So is this, I have been wondering since hearing Kureishi speak, why so many academics struggle with finding their own academic writing voice? We have a cacophony of other authors in our heads and thus find it hard to disentangle our own particular refrain? I’m still mulling over this possibility and Kureishi’s words. I’m also thinking about daily writing as an exercise in working on academic writing voice, of perhaps overpowering those other academic voices. And I’m pondering blogging as practice for developing academic voice and drowning out some of the other voices, even if on a temporary basis …

What do you think? Does the notion of having other voices in your head make sense of something difficult to and for you too?

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thesis to book – finding your author ‘voice’

At the start of a new book, Barbara and I always think about our joint ‘voice’. We decide first of all how we are going to talk about ourselves, and how we are going to address the reader. We find that focusing on this writer-reader relationship is a good beginning, an orientation to all of the writing to come. That’s because it’s not simply a question of choosing a couple of pronouns but thinking about the impressions and relationship that those pronouns create.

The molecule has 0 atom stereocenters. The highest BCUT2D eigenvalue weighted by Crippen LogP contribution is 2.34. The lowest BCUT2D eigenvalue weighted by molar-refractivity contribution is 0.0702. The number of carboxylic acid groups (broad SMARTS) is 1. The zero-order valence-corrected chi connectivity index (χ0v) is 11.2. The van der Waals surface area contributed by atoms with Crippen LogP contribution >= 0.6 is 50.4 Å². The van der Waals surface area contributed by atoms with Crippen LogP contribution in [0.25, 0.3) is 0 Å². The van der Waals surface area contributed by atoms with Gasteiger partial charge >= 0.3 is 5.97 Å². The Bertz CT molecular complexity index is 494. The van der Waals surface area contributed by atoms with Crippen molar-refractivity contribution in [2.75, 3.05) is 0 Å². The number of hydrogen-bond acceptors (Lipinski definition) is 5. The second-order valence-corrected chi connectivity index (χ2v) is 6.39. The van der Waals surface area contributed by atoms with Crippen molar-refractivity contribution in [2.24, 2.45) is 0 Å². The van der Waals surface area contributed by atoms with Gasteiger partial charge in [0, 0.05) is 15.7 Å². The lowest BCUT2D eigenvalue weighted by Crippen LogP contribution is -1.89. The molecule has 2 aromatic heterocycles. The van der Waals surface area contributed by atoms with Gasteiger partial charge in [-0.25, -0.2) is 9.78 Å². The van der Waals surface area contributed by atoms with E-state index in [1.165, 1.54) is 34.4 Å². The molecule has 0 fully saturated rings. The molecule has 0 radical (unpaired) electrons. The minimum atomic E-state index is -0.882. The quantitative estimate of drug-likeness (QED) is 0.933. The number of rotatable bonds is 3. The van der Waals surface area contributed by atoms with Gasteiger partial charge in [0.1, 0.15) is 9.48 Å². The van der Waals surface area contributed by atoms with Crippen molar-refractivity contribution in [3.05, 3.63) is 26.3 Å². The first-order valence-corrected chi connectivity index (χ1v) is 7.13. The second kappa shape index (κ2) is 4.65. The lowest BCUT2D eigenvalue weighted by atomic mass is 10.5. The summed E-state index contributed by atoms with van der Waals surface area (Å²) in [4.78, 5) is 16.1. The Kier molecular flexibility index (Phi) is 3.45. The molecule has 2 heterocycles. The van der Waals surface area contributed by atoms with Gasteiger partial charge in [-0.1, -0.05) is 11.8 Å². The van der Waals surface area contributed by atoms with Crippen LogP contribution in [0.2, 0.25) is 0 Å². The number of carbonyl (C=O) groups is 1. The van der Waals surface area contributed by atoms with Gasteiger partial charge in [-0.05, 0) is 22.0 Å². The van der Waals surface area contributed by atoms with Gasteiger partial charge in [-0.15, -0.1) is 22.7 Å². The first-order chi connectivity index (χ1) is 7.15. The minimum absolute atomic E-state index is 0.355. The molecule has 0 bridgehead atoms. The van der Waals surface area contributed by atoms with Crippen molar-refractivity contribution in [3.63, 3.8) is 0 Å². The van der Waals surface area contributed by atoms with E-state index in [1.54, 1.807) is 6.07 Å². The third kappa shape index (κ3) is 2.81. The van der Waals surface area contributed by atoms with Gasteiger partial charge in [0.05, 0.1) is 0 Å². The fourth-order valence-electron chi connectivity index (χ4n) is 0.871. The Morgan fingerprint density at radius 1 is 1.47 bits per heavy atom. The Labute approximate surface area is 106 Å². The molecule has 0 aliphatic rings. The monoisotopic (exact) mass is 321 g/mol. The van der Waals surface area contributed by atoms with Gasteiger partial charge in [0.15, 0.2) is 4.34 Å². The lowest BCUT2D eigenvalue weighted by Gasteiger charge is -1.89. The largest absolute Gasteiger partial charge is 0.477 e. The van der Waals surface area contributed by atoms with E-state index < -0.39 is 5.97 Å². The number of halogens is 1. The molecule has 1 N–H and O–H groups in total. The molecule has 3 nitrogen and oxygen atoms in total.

The choices for addressing the reader are deceptively simple. Is it ‘you’? Do you want to address the reader directly or not? Most advice books written for doctoral researchers use the second person pronoun. The advice givers speak directly to you – just like this blog. But Barbara and I decided that in our first two books about writing that we would avoid ‘you’, and talk instead about supervisors and doctoral researchers as a group – we hoped that this would give readers the choice of whether to identify with one or the other – or not at all. However, in our current book – a resource book written just for doctoral researchers – we have gone for ‘you’ because we want to create the sense that we are actually in conversation with each and every reader.